Wim Fransen, the head of the EU’s humanitarian agency in Sudan, was shot amid fighting in the country’s capital Khartoum on Tuesday, a European Commission spokesperson said.
The spokesperson confirmed Fransen was injured but declined to offer any details on the incident or on his current condition citing “security reasons.”
The New York Times reported late Tuesday that Fransen, a Belgian, had been seriously wounded by a gunshot and was receiving medical attention, but that his life was not in danger, quoting four people familiar with the situation.
Fransen, who is the head of the European Civil Protection and Humanitarian Aid Operations (ECHO) office in Sudan, is the second EU official to be hurt in violence between rival military factions which erupted in Khartoum over the weekend.
On Monday, Aidan O’Hara, the EU’s envoy to Sudan, was “assaulted” in his home. According to a spokesperson from the EU’s diplomatic service, O’Hara was “OK” and “continuing his duties” after the incident.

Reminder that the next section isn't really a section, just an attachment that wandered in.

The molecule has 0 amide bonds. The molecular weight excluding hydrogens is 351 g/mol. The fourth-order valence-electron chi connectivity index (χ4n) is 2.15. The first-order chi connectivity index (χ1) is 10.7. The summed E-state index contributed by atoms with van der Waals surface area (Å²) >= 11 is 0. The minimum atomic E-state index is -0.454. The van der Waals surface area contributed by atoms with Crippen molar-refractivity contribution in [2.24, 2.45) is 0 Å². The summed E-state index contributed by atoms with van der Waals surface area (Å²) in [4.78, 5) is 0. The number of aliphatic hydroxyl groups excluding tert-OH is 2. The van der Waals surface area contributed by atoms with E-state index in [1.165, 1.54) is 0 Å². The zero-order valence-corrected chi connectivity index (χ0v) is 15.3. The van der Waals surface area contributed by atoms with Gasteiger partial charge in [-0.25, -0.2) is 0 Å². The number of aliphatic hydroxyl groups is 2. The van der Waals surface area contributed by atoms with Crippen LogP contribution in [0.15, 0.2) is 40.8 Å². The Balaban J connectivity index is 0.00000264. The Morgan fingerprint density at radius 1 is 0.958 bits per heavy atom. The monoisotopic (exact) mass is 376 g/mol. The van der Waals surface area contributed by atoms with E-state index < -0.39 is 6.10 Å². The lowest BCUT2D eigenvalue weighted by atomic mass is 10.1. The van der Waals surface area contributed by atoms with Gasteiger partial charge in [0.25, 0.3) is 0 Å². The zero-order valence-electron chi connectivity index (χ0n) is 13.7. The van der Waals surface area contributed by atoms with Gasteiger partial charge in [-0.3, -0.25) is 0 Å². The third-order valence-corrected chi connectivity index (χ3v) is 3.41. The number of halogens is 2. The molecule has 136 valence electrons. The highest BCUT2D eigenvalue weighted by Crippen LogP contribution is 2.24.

A Commission spokesperson told a media briefing Wednesday that the ambassador will soon address the delegation’s staff.
Josep Borrell, the EU’s top diplomat, and Micheál Martin, the Irish foreign minister, both pointed out a “gross violation of the Vienna Convention” on the security of diplomatic staff and called for an end to the violence.
The situation on the ground remains difficult for foreign diplomats. On Wednesday, Jussi Tanner, the head of the Finnish foreign ministry’s consular services, told public broadcaster Yle it was “practically impossible to leave the country at the moment.”
The EU delegation’s staff in Sudan has not yet been evacuated but “security measures are being assessed as we speak,” the Commission spokesperson told reporters.
According to the World Health Organization, citing the Sudanese health ministry, at least 270 people have been killed — including three workers from the U.N.’s World Food Programme — and more than 2,600 injured in fighting between rival army factions since last weekend.
Units loyal to General Abdel Fattah al-Burhan, head of Sudan’s transitional governing Sovereign Council, are opposed to the paramilitary Rapid Support Forces, led by General Mohamed Hamdan Dagalo, also known as Hemedti.
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